Company: Flatiron Health - The successful NYC Health Tech Startup provides an electronic medical record and comprehensive tools for oncology healthcare providers. This company demonstrates that early focus is essential to a young company’s growth. Having a niche allows Flatiron to compete successfully with larger electronic medical records. Additionally, I admire their commitment to scientific advancement. Their goal is not to disrupt the medical research environment, it is to provide tools that translate research knowledge to the everyday physician. In devising Fortify Rehab, these are ideals that we hold as well.

Entrepreneur: Mark Cuban - Entrepreneurship is supposed to be fun. I think Mark Cuban best exemplifies that. He has been able to work in industries that he has expertise, create well-designed solutions, and market them better than competitors - all while having a good time. I admire his commitment to innovation and his hustle working on his early ventures. Who doesn’t like to watch him yelling at the refs when the Mavs are down by 20 to the Rockets?

As young entrepreneurs in the Stern Ventures Fellows Program, having role models as people and companies is helpful. If we are successful, we must determine what type of founder and manager we will be. Having clear company ideals and leadership is important to the management of any startup (or larger company).


Andrew Adelsheimer of Fortify Rehab

Managing Trade-offs: The Importance of Impact

In business school, we’re taught that CEOs should maximize profit and increase shareholder value. As the co-founder and CEO of an early childhood education company, this lesson is central, but I also want to ensure that the work we do is socially impactful. My team is fortunate to work closely with academics to ensure that our platform reflects the best in class research on how children learn. Through this approach, our work is inherently impactful for learning. Moreover, by serving large and diverse communities, we ensure that every child has the opportunity to live up to their potential.

One question I often get asked is how to manage trade-offs between maximizing revenues and impact. What I learned, was that with the right business model, we do not need to make these trade-offs. The right business model for a socially-minded company is one in which the social impact is embedded within the business impact. As one of my advisors puts it, “social impact business models need to pass the most evil CEO test: if the most evil CEO were to run this company, would she choose the same business model, because it is the best path towards maximizing revenues?”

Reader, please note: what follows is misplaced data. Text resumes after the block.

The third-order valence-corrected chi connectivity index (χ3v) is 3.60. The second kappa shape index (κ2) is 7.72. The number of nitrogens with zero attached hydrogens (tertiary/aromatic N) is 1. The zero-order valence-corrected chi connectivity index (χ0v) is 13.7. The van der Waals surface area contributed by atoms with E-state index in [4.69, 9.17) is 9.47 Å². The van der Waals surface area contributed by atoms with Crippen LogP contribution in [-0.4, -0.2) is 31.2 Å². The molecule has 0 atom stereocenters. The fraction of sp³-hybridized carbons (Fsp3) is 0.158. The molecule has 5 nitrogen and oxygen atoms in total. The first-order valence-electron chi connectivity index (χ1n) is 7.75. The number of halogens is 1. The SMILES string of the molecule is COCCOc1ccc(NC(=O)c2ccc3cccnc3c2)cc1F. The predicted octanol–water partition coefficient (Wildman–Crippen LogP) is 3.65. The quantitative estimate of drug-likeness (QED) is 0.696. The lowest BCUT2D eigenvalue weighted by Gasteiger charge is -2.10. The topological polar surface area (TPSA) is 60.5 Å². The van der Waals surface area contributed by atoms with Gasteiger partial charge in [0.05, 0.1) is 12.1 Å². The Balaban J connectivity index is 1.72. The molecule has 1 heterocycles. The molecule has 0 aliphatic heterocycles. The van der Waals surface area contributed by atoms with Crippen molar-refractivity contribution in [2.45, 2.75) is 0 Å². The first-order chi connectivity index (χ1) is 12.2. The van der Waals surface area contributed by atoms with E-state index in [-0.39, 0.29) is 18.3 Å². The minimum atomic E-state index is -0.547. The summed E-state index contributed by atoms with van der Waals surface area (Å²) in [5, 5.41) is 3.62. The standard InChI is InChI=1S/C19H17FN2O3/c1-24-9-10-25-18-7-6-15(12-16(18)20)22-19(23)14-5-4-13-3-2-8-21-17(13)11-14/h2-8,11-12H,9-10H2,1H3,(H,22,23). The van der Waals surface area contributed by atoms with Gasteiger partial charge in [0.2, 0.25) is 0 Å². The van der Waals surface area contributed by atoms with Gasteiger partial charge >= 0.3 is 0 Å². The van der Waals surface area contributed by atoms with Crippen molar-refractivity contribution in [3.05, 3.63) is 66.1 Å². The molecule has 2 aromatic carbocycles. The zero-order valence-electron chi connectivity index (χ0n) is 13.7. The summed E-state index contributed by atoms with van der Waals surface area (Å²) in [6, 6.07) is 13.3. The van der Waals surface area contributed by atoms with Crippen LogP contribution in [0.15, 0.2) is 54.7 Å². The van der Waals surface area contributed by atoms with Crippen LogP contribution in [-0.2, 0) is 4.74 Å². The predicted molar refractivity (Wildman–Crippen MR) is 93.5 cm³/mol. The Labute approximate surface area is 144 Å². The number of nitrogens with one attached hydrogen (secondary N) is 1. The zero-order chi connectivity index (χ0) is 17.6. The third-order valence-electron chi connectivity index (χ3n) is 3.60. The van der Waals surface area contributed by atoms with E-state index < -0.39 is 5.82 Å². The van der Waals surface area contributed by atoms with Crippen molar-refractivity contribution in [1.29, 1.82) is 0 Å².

At Cognitive ToyBox, we take this guiding principle seriously. Our platform is sold on an annual subscription basis to districts and community-based organizations. We chose this path because it represents the largest market size and has the most straightforward distribution channel. This path also happens to have impact embedded within it: because districts and community-based organizations serve income-qualified children through a combination of federal and state funding, we are able to reach the children who can benefit most from our research-backed solutions.

I am still learning a lot as I continue on my entrepreneurial journey, but one thing I do know is that impact should never come at the expense of revenues. Social impact happens because of business impact.

Tammy Kwan of Cognitive ToyBox

An Open Mind and Remaining Dynamic

The biggest obstacle in creating a business has been remaining open-minded throughout the process, especially in the beginning. Helping people who are bedridden maintain their strength and independence became a passion of mine as I witnessed it firsthand with my grandmother and the patients I treated as a medical student. I was excited about devoting my time to this important issue, and felt committed to our initial “solution.” It required a lot of energy to remain dynamic in my thinking early on because of the ownership I felt over the idea. However, as we learned more about how the problem affected different stakeholders, continual adjustments to our mindset were required.

By recognizing the need to be open-minded, Andrew and I have been spending the majority of our time seeking out advice from experts in relevant fields, including physicians, physical therapists, patients, and experienced entrepreneurs. We were surprised at how willing these now trusted advisors were to offer up their time. It was only through the integration of these invaluable discussions that the foundation of a business truly started to form.